A new study published in the April 2015 issue of the peer-reviewed journal Environmental Health Perspectives (EHP) describes a new in vivo screen designed to identify potential endocrine disrupting chemicals (EDCs) with estrogenic properties. In the EHP news article about the study, science writer Carrie Arnold highlights that 84,000 chemicals are currently listed in the U.S. Toxic Substances Control Act (TSCA) inventory. Yet, toxicological data for many of these chemicals are lacking. As a result, it is difficult to pick out potential EDCs, Arnold stresses. Therefore, in the new study, Hewitt and colleagues developed an in vivo screen that enables researchers to determine whether a chemical has estrogenic effects and also gives them the ability to classify the substance as a short- or long-acting estrogen. The screen uses the uterus of an ovariectomized mouse. As there is no circulating estrogen, the model allows researchers to isolate the effects of the investigated compound. High-throughput in vitro assays, such as the U.S. Environmental Protection Agency’s ToxCast™, help with preliminary screening. However, they cannot identify how a compound may affect the body, explains study’s first author Sylvia Hewitt of the U.S. National Institute of Environmental Health Sciences (NIEHS). Therefore, the researchers wanted to have a screen that goes beyond in vitro. The next big challenge for EDC research will be to figure out how to translate the results of these and other assays into risk assessments.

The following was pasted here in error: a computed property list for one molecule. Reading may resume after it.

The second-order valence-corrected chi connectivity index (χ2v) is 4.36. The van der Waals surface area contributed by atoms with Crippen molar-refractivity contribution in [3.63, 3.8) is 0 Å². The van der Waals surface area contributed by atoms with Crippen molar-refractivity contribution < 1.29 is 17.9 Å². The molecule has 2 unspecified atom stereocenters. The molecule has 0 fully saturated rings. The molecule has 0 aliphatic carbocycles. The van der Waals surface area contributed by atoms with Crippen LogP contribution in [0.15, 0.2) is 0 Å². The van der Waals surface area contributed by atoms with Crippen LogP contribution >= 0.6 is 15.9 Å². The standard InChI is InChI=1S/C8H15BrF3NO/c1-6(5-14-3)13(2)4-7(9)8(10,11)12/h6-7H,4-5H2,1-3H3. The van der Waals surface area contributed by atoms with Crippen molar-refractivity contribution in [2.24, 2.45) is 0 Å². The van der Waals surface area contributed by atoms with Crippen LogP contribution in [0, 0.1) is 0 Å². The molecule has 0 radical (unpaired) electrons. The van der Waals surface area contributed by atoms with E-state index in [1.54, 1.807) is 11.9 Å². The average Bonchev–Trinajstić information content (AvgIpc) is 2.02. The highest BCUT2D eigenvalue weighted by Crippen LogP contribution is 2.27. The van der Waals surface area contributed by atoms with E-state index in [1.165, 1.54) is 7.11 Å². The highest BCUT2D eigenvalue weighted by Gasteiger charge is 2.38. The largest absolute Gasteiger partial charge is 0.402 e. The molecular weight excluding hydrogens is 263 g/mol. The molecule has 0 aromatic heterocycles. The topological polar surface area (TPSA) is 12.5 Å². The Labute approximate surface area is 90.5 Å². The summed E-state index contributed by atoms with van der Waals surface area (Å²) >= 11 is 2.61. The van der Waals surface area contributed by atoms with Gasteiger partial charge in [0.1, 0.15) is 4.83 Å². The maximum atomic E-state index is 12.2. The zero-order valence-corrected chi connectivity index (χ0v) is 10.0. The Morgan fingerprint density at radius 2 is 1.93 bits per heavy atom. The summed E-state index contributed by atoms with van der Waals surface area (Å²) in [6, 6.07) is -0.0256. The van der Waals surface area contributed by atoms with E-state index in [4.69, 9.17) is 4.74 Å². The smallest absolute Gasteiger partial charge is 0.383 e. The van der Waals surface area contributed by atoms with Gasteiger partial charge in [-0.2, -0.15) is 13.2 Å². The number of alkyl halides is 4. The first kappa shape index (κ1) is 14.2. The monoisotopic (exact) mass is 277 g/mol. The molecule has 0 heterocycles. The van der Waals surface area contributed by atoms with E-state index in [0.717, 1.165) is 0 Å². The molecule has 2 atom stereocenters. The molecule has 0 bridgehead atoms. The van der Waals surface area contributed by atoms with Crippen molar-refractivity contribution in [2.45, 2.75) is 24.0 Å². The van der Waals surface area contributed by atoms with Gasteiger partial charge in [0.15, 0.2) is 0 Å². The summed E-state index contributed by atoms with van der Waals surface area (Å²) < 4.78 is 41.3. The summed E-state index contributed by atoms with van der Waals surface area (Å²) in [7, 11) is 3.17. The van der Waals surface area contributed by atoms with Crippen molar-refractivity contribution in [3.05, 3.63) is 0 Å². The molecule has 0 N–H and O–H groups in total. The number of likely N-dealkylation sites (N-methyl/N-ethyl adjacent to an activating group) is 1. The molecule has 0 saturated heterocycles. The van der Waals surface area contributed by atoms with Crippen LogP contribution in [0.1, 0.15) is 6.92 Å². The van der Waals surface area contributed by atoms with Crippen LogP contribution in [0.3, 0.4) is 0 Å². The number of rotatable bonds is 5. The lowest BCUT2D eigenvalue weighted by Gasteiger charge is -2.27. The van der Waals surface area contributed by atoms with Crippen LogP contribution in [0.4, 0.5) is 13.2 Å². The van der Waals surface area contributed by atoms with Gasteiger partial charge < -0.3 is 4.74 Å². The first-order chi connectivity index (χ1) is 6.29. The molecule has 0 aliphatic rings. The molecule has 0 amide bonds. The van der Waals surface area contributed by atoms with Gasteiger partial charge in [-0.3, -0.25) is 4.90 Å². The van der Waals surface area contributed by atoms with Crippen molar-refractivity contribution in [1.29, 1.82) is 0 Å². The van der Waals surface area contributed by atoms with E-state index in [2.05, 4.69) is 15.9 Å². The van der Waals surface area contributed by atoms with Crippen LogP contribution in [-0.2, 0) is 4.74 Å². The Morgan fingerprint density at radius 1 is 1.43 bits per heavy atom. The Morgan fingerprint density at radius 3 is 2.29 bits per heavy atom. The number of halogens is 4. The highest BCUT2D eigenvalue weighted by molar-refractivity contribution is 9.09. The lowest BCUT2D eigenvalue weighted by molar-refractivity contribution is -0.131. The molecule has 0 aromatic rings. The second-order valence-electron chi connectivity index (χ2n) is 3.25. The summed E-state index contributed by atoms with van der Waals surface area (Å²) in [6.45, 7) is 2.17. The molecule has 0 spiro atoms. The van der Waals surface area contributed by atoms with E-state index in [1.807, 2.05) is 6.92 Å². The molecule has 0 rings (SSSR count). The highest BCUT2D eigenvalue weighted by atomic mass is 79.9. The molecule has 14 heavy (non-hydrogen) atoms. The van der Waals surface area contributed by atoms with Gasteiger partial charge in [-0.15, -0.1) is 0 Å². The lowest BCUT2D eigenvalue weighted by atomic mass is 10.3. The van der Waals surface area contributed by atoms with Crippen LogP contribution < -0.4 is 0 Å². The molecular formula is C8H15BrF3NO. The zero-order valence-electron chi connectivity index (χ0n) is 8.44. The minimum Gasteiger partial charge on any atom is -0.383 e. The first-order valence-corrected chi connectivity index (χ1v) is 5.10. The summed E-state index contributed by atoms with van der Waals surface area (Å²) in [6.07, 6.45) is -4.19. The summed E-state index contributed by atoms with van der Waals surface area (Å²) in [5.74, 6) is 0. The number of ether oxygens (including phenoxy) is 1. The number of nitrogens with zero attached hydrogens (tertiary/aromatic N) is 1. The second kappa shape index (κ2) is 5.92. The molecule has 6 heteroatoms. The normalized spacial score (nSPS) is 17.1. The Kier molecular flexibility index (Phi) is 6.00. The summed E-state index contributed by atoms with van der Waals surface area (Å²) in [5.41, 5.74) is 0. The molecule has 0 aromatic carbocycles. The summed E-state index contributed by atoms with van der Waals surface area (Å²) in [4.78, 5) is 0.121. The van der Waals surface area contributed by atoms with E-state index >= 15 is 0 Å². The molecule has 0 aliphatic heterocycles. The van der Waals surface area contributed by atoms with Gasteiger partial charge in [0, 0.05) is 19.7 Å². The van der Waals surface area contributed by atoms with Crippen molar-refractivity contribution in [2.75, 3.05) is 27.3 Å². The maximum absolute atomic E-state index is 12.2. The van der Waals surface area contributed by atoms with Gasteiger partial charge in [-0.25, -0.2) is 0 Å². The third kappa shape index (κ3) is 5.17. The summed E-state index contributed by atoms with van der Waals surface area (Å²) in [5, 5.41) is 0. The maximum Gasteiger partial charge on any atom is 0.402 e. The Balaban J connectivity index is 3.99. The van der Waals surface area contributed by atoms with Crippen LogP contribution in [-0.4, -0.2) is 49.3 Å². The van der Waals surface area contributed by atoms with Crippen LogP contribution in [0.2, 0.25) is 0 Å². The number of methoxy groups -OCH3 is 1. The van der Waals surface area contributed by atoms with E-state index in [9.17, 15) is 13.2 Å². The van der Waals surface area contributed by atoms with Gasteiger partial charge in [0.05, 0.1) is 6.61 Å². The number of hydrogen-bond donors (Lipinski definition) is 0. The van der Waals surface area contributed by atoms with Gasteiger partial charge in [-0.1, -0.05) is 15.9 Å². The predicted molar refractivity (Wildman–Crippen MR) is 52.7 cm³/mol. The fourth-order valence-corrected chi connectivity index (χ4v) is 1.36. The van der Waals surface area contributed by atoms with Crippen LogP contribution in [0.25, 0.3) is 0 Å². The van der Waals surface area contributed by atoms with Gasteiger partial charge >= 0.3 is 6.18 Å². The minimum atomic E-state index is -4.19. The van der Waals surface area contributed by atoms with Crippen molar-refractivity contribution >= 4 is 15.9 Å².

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Arnold, C. (2015). “New tool for EDC research: In vivo assay screens for estrogenic effects.Environmental Health Perspectives 123, A95 (open access).

Hewitt, S.C. et al. (2015). ”Development of phenotypic and transcriptional biomarkers to evaluate relative activity of potentially estrogenic chemicals in ovariectomized mice.Environmental Health Perspectives 123, 344–352 (open access).